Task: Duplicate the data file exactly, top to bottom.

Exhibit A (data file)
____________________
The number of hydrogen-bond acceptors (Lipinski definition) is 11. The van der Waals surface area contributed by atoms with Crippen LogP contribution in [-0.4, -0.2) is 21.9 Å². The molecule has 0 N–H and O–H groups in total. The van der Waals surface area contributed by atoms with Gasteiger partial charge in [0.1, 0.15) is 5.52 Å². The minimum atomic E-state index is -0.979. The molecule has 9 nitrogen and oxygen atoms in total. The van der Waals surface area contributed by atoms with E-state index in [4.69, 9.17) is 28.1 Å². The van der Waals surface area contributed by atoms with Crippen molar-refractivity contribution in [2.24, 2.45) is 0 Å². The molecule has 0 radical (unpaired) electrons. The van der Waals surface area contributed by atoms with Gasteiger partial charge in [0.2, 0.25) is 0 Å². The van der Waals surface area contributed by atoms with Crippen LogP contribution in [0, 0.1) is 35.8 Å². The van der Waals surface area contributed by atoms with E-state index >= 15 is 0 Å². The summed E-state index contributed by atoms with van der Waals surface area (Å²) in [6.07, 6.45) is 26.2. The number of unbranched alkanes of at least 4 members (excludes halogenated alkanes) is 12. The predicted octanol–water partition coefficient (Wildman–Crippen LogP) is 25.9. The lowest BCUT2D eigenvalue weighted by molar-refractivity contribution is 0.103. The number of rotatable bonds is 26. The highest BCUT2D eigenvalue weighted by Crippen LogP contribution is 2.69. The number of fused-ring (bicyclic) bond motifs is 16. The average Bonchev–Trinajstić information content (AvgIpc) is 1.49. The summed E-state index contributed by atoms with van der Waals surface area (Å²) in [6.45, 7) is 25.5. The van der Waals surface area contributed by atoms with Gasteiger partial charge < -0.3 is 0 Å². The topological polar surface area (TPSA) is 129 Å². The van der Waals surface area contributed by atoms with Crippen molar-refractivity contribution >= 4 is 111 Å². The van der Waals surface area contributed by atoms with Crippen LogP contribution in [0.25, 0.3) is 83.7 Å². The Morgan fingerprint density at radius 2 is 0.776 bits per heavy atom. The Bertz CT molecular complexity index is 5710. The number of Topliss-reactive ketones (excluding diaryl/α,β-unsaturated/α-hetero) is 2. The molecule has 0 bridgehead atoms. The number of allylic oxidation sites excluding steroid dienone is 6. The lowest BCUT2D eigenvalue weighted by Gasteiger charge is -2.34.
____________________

The number of hydrogen-bond acceptors (Lipinski definition) is 11. The van der Waals surface area contributed by atoms with Crippen LogP contribution in [-0.4, -0.2) is 21.9 Å². The molecule has 0 N–H and O–H groups in total. The van der Waals surface area contributed by atoms with Gasteiger partial charge in [0.1, 0.15) is 5.52 Å². The minimum atomic E-state index is -0.979. The molecule has 9 nitrogen and oxygen atoms in total. The van der Waals surface area contributed by atoms with E-state index in [4.69, 9.17) is 28.1 Å². The van der Waals surface area contributed by atoms with Crippen molar-refractivity contribution in [2.24, 2.45) is 0 Å². The molecule has 0 radical (unpaired) electrons. The van der Waals surface area contributed by atoms with Gasteiger partial charge in [0.2, 0.25) is 0 Å². The van der Waals surface area contributed by atoms with Crippen LogP contribution in [0, 0.1) is 35.8 Å². The van der Waals surface area contributed by atoms with E-state index >= 15 is 0 Å². The summed E-state index contributed by atoms with van der Waals surface area (Å²) in [6.07, 6.45) is 26.2. The number of unbranched alkanes of at least 4 members (excludes halogenated alkanes) is 12. The predicted octanol–water partition coefficient (Wildman–Crippen LogP) is 25.9. The lowest BCUT2D eigenvalue weighted by molar-refractivity contribution is 0.103. The number of rotatable bonds is 26. The highest BCUT2D eigenvalue weighted by Crippen LogP contribution is 2.69. The number of fused-ring (bicyclic) bond motifs is 16. The average Bonchev–Trinajstić information content (AvgIpc) is 1.49. The summed E-state index contributed by atoms with van der Waals surface area (Å²) in [6.45, 7) is 25.5. The van der Waals surface area contributed by atoms with Gasteiger partial charge < -0.3 is 0 Å². The topological polar surface area (TPSA) is 129 Å². The van der Waals surface area contributed by atoms with Crippen molar-refractivity contribution >= 4 is 111 Å². The van der Waals surface area contributed by atoms with Crippen LogP contribution in [0.25, 0.3) is 83.7 Å². The Morgan fingerprint density at radius 2 is 0.776 bits per heavy atom. The Bertz CT molecular complexity index is 5710. The number of Topliss-reactive ketones (excluding diaryl/α,β-unsaturated/α-hetero) is 2. The molecule has 0 bridgehead atoms. The number of allylic oxidation sites excluding steroid dienone is 6. The lowest BCUT2D eigenvalue weighted by Gasteiger charge is -2.34.